Substitutions: If you can’t get or have already seen Oldboy, seek out Sympathy For Mr Vengeance (2002). Think Oldboy is full-on? Then line your stomach with something sturdy, because its antecedent makes it look like multiplex fodder. Mr Vengeance begins with deaf-mute factory worker losing his job and worrying about how he’s going to find a kidney transplant for his dying sister. And then it gets bleak. If you can’t get or have already seen Stoker, get your hands on The Handmaiden (2016). This erotic psychological thriller (look, that’s what Wikipedia calls it) is one of the most deftly-constructed films of recent memory, with just the right amount of twists and turns, and an astonishingly satisfying ending.

The Hidden Gem: Want to see something off the beaten path, a title rarely mentioned when people talk about the films of Park Chan-wook? Then you should track down Joint Security Area (2000). It’s not a terribly obscure title for Park fans, but given it was released prior to the vengeance trilogy, it may have escaped the attention of many. Which is a shame, because if you can make it through the first act (which admittedly plays like a badly-translated episode of JAG), you’ll find a film that is clever, political, touching, and funny.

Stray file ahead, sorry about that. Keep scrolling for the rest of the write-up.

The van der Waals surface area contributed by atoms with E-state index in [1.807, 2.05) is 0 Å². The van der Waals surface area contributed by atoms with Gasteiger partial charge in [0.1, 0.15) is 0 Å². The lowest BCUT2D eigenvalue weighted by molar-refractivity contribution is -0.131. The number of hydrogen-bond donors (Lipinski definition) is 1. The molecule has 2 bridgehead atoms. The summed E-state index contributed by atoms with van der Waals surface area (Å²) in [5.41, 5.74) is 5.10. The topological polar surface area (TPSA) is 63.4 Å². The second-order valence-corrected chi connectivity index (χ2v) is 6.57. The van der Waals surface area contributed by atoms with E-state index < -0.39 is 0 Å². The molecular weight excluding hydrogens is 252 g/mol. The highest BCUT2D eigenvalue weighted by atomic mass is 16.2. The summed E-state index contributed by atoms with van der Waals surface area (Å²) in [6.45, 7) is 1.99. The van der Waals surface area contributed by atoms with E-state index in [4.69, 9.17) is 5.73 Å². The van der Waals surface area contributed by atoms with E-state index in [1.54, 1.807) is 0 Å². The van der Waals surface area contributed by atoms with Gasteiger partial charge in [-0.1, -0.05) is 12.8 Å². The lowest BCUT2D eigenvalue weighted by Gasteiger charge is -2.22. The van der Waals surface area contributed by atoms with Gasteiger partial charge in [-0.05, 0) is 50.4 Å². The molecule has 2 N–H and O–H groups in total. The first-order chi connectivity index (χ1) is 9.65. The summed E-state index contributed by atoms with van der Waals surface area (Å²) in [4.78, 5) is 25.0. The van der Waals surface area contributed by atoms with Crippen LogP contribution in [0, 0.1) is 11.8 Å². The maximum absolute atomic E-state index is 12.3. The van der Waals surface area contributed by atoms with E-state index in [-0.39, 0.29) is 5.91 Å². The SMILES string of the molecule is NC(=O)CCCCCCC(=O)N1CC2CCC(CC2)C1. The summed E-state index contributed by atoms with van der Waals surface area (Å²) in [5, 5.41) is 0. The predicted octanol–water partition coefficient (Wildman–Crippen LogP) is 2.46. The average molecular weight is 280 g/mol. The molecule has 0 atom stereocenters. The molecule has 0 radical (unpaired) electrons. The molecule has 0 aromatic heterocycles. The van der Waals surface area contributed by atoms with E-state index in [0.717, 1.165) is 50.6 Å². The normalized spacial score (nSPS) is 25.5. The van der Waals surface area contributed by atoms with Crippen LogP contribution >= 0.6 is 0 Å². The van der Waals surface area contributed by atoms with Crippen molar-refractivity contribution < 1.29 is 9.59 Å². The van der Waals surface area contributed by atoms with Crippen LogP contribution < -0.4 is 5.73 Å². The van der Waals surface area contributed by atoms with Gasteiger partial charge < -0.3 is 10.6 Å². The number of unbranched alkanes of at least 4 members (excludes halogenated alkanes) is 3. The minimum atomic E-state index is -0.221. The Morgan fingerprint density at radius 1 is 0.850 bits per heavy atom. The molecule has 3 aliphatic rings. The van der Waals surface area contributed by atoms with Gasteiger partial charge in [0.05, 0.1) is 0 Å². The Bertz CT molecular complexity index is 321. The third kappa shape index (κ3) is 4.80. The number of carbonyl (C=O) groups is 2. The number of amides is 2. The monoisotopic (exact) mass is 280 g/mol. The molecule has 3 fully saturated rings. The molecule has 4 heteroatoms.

The next episode of Hell Is For Hyphenates, featuring Briony Kidd talking the films of Park Chan-wook, will be released on 30 November 2018.

Our Next Hyphenate Briony Kidd

Filmmaker, film festival founder, and Hi4H November 2018 guest host Briony Kidd

If there’s anyone who fits the multi-hyphenate brief, it’s Briony Kidd.

Briony’s a Hobart-based filmmaker who wrote and directed the 2011 short The Room at the Top of the Stairs, which screened around the world at festivals and can be viewed on the Shudder platform. She’s currently in development on a feature film inspired by the “psycho-biddy” films of the 1960s, which is supported by Screen Australia and Screen Tasmania